Admin l Tuesday, August 16, 2022
IKEJA, Nigeria – Lagos State Government has recommended that households, industries and commercial buildings take up the retrofitting initiative of converting mercury-based fluorescent lamps and bulbs to a clean lighting usage system of light emitting diode (LED) bulbs in order to reduce exposure to mercury and energy consumption.
Permanent Secretary Ministry of Health, Dr. Oluysegun Ogboye, who made the recommendation, yesterday, at a briefing culminating the end of a public-private partnership pilot LED Lighting Retrofit Project of the Lagos State Government’s Secretariat Staff Clinic; the Folarin Coker Staff Clinic, by Sustainable Research and Action for Environmental Development (SRADeV Nigeria) under the aegis of Clean Lighting Coalition (CLiC), said that the State Government supports the campaign by the Clean Lighting Coalition and SRADeV Nigeria to eliminate exposure to mercury by transitioning to clean lighting usage and phase-out of mercury based bulbs.
Ogboye who was represented by the Director, Medical Administration, Training and Programs in the Ministry of Health, Dr. Olufunmilayo Shokunbi explained that the retrofitting of over 600 mercury based compact fluorescent lamps in the staff clinic to 452 LEDs bulbs by SRADev and CLiC, apart from reducing exposure to mercury at the facility has helped achieved electricity tariff savings of 50% in lighting usage and enhanced illumination quality.
He said: “The retrofit initiative which is basically “transition to LED” is a welcome initiative the State as it relates to the second pillar of the T.H.E.M.E.S developmental agenda and it is also aimed at eliminating toxic mercury in lighting through the Minamata Convention on Mercury”.
Ogboye noted also that retrofitting project has helped improve employee productivity and reduce maintenance costs due to longevity and durability of LEDs, adding that the benefits achieved from the project include; removal of CFL bulbs in the clinic to reduce mercury exposure to staff & patients, transition to LED which conforms to environmental standards stipulated by the World Health Organisation (WHO) in the reduction and elimination of mercury-based lighting products and Nigeria’s National Renewable Energy and Energy Efficiency Policy (NREEEP) to ensure a cleaner and healthier environment for Nigerians
In his words: “This campaign to eliminate use of mercury based bulbs (CFLs) is important to our healthy living condition as it prevents chronic diseases and effects of exposure to mercury such as neurological and behavioural disorders, kidney damage, reproduction defects, cardiovascular risks, irritation to the eyes, skin, and stomach; cough, chest pain, or difficulty breathing, insomnia, irritability, indecision, headache, weakness or exhaustion, and weight loss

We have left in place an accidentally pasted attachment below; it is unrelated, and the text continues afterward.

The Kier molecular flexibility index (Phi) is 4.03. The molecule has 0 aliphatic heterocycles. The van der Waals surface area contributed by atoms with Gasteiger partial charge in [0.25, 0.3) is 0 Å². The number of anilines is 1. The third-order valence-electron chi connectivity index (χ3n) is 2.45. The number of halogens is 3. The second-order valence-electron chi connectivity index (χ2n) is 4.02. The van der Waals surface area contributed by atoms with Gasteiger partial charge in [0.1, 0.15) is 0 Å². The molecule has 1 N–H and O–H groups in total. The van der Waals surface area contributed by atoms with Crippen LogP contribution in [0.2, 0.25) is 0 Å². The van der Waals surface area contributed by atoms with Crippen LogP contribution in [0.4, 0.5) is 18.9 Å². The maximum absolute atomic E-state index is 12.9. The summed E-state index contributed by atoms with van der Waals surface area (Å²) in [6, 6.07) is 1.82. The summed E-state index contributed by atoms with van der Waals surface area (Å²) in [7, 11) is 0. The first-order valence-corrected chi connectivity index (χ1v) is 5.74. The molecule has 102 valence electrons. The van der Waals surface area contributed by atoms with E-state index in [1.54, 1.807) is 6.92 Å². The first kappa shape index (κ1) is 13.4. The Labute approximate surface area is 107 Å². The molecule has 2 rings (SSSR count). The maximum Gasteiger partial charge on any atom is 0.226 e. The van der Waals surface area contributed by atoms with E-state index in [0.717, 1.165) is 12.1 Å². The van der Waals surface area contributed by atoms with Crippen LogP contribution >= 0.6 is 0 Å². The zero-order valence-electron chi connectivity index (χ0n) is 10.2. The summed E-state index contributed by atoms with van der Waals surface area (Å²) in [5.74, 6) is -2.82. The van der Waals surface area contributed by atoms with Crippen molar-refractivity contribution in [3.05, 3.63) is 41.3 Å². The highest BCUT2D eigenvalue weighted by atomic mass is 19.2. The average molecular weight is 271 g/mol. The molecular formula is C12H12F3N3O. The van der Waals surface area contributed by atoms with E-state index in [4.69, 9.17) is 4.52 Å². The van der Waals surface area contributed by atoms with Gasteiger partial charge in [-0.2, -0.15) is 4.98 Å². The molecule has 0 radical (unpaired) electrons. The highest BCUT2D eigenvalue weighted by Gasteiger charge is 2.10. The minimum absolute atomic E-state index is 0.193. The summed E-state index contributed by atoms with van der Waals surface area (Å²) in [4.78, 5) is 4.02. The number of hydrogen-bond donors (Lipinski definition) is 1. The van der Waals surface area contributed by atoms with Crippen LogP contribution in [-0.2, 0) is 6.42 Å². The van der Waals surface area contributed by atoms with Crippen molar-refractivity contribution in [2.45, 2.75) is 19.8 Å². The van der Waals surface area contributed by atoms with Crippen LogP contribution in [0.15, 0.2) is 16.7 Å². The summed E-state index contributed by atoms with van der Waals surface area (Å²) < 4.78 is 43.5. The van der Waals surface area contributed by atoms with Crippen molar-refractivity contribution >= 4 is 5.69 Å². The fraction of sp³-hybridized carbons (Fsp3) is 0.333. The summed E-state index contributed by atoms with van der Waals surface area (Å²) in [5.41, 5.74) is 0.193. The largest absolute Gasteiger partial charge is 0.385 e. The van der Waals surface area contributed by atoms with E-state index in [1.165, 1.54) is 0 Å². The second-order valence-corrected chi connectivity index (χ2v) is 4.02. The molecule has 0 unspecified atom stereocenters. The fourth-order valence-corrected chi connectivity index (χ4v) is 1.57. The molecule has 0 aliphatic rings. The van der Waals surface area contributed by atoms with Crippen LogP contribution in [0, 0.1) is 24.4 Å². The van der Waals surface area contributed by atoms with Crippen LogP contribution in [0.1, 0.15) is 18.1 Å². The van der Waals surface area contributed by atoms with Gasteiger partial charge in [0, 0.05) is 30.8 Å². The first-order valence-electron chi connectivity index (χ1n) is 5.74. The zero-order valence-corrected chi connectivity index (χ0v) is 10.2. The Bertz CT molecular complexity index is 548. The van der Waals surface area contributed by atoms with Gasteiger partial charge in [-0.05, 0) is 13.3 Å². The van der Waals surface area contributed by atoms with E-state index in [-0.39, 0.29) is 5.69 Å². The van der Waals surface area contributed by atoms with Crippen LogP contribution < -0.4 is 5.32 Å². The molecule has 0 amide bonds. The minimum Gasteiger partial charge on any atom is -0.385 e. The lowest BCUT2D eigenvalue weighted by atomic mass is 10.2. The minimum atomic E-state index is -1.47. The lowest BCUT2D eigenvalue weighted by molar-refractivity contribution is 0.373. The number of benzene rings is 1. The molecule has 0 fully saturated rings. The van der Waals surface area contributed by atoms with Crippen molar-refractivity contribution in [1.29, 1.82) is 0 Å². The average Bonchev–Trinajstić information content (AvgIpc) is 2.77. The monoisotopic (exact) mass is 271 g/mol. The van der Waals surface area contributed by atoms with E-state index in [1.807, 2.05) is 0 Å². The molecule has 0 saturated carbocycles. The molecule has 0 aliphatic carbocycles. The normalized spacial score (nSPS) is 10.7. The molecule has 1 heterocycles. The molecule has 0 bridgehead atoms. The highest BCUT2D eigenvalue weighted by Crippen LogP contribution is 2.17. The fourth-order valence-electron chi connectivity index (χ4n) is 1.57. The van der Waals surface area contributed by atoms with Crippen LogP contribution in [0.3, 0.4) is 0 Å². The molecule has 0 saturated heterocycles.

Earlier in his address, the Executive Director, STRADeV, Dr. Leslie Adogame stated that STRADeV through Clean Lighting Coalition kicked off the Campaign for energy efficiency and elimination of mercury laden lamps in Nigeria by implementing the Country- Lighting Market Research which is aimed at gathering information that provides understanding of policy context to facilitate dialogue with policy makers to support the clean lighting transition adding that as biggest advantages of LED lighting is the opportunity for a higher quality lighting experience for people and businesses.
Dr. Adogame explained that retrofitting is simply replacing a fluorescent bulb with an LED, or converting the existing lighting fixtures in a building to an LED lighting fixture. He noted that inherent benefits of replacing fluorescent technology with LED include 50% lower lighting electricity bills, lower re-lamping and reducing maintenance costs, and most importantly achieving zero Mercury exposure; providing a better choice for people and the environment.
While commending the Lagos State Government for pioneering the clean lighting retrofit initiative in Nigeria, the Executive Director said that the retrofit of the Folarin Coker Staff Clinic process essentially covered series of meetings, recruitment of a certified Auditor, a detail lighting audit of the facility, recruitment of a certified electrician, a comprehensive retrofit exercise and a post-retrofit audit.
“It is noteworthy that the six months pilot project implemented by SRADeV Nigeria and supported by CLiC successfully retrofitted the Folarin Coker Staff Clinic Complex contributed to electricity bill savings of 50%, from 4,751 kWh per month to 2,393 kWh.
“The project also conformed to regulatory and environmental health by saving 3,350mg of mercury from 670 units of CFLs and 961,855.75g of Carbon dioxide (CO2) through reduction in electricity consumption. We were able to completely eliminate mercury from the lighting used in the clinic and prevent risk of mercury exposure to staff and patients. I sincerely thank the Lagos State Ministry of Health for enabling us to achieve the project goal successfully, and all other MDAs for their active participation and cooperation throughout this pilot project”. He said
Speaking in the same vein, the Campaign Lead, Clean Lighting Coalition (CLiC), Mrs. Rachel Kamande said that the clean Lighting Coalition launched the clean lighting market transformation pilots to demonstrate that large buildings can easily and cost effectively replace the outdated toxic lighting with energy efficient LEDs within a very short period of time.
Mrs Kamande explained further that retrofit pilots in hospitals promotes the link to sustainable health care energy, savings , toxic elimination and climate protection adding that the learnings from the pilot are envisioned to serve as an example that can be used in the transition process as well as motivate countries to establish minimum performance standards.